From mass tourism to a deserted destination: the island paradise of Bali has to reinvent itself in the Corona crisis. Is there a future beyond commerce and coma drinking?
Well known Kuta Beach is hardly recognizable. Where the sun worshippers from all over the world usually cavort, masseuses offer their services and vendor's trays sell sarongs and ice-cold Bintang beer, there has been a tough lull since March. Even the famous sunsets over the Indian Ocean take place without a large audience because of the coronavirus. Bali has become a deserted destination.
More than half of Bali's economy depends on the tourism sector, most Balinese work here, directly or indirectly. No wonder, according to the local statistics office, more than six million international guests visited the "Island of Gods" last year, which is only about 5700 square kilometers in size - that is about one and a half times the size of Mallorca.
The Vice-Governor, Cok Ace, already calculated in early summer that Bali would lose 9.7 trillion Indonesian Rupees every month due to the pandemic - more than 550 million euros. An enormous number for such a small island.
June, July and August are usually considered the high season for sun, culture and party lovers from Australia, China or Europe. In a direct comparison: While 600,000 foreign guests were counted in June 2019, this June the figure was 32.
Bali, however, is used to crises. In 2002 and 2005 the island was attacked by terrorists, and hundreds of holidaymakers were among the victims. The tourism sector had just begun to recover when the bird flu struck in 2007 - but even the H5N1 virus could not bring the island to its knees. At the end of 2017, volcanologists warned of a major eruption of the Gunung Agung, and many cancelled their planned trips for fear of the fire mountain. The catastrophe did not happen and the tourists came back. With the coronavirus, however, another opponent has now struck, one that has kept the entire industry in a stranglehold for months. Can it recover this time too?
130.000 Hotel Rooms for 4900 Tourists
When local tourists from the neighboring islands were allowed to arrive again for the first time at the end of July, they were greeted at Denpasar airport with great fanfare and garlands of flowers. The relief was so great that a local minister even described the day as "historic". But the numbers speak a different language: "The opening for local tourism had no significant impact on hotel occupancy," said Made Ramia Adnyana, spokesperson for the hotel association IHGMA. On the weekend of August 22 to 23, for example, only 4900 tourists from other islands had visited Bali. A cinch, if one considers that 130,000 hotel rooms are available.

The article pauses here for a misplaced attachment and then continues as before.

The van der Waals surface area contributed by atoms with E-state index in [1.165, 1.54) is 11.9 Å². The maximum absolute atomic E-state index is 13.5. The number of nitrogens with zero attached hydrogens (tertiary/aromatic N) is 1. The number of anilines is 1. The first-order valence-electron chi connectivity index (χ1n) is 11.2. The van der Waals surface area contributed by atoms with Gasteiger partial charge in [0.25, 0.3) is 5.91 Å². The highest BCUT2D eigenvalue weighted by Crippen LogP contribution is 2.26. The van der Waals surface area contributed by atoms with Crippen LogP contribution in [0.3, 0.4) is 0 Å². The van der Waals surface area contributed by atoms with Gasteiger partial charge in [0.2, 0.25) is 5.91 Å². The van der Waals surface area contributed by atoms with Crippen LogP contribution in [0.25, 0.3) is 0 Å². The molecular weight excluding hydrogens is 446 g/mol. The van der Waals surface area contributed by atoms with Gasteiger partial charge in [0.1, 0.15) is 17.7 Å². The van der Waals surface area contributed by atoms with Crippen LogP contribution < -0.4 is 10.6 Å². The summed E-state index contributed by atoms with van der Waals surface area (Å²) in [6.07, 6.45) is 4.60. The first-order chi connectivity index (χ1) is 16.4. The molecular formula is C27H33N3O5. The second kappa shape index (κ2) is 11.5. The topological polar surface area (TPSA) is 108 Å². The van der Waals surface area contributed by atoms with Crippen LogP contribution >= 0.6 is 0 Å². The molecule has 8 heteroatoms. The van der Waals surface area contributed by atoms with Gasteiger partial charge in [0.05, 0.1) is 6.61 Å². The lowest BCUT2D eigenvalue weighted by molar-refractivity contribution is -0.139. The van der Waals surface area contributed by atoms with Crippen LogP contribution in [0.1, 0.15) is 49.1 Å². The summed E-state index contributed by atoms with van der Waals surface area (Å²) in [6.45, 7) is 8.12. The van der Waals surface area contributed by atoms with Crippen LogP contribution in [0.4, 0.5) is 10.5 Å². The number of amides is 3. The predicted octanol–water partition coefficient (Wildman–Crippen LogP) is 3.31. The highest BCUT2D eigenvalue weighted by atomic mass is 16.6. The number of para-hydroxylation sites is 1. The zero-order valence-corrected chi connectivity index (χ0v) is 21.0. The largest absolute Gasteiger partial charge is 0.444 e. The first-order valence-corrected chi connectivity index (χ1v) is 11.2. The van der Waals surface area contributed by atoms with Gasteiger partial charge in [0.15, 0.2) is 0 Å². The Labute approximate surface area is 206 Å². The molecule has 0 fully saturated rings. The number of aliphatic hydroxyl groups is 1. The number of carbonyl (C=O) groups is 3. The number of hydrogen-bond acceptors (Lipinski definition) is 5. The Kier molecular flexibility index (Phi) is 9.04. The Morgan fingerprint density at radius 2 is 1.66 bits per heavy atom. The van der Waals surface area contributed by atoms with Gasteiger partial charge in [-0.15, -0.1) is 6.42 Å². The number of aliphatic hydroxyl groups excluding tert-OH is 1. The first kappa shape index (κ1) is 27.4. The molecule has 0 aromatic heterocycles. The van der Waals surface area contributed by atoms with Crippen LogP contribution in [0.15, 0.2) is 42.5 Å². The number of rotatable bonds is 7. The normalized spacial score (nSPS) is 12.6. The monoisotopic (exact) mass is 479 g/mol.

Another cold shower followed. Plans to reopen Bali to foreign tourists after September 11th had to be rejected in August. Until at least the beginning of 2021, the border will remain sealed. Precaution is better than indulgence: "Bali must not fail in the revival of tourism, because this could damage Indonesia's image in the world," warned Bali Governor Wayan Koster.
At the same time, demands are growing louder that Bali must become more independent of tourism. This would also be a chance for a more sustainable new beginning. Because the boom also had a flip side: Mass tourism and garbage, commerce and binge drinking. Apart from a few idyllic places off the tourist trail, Bali was no longer the tranquil hippie and surfer paradise of the 1970s.
"For Bali, the travel ban is also a blessing, it is finally quiet, nowhere is traffic chaos. This is really something special," says Alejandro Fernandez-Cruz. The Spaniard has lived with his family in Ubud for three years. In all this time he has only ever experienced Bali packed with tourists. Now, however, the ex-pats and the locals are moving closer together.
Many have turned to agriculture. Governor Koster also pointed out the great potential of Balinese agricultural products already in July - especially with regard to tropical fruits. "Salak (snakeskin fruit) is already in great demand, and we are also preparing a market for dragon fruit."
In general, after so many setbacks, Koster wants to put Bali's economy on more pillars in the future than just tourism, including the innovation sector and the manufacturing industry.
Nevertheless, the pandemic has hit the Balinese hard. Even though the virus gives the island itself a breathing space from the masses, people are suffering from job losses and lack of money.
There is something else that stands out these days. The residents are increasingly pursuing one of their great passions. The Hindu Balinese consider flying kites to be lucky charms - so it is perhaps no coincidence that there are so many in the sky at the moment.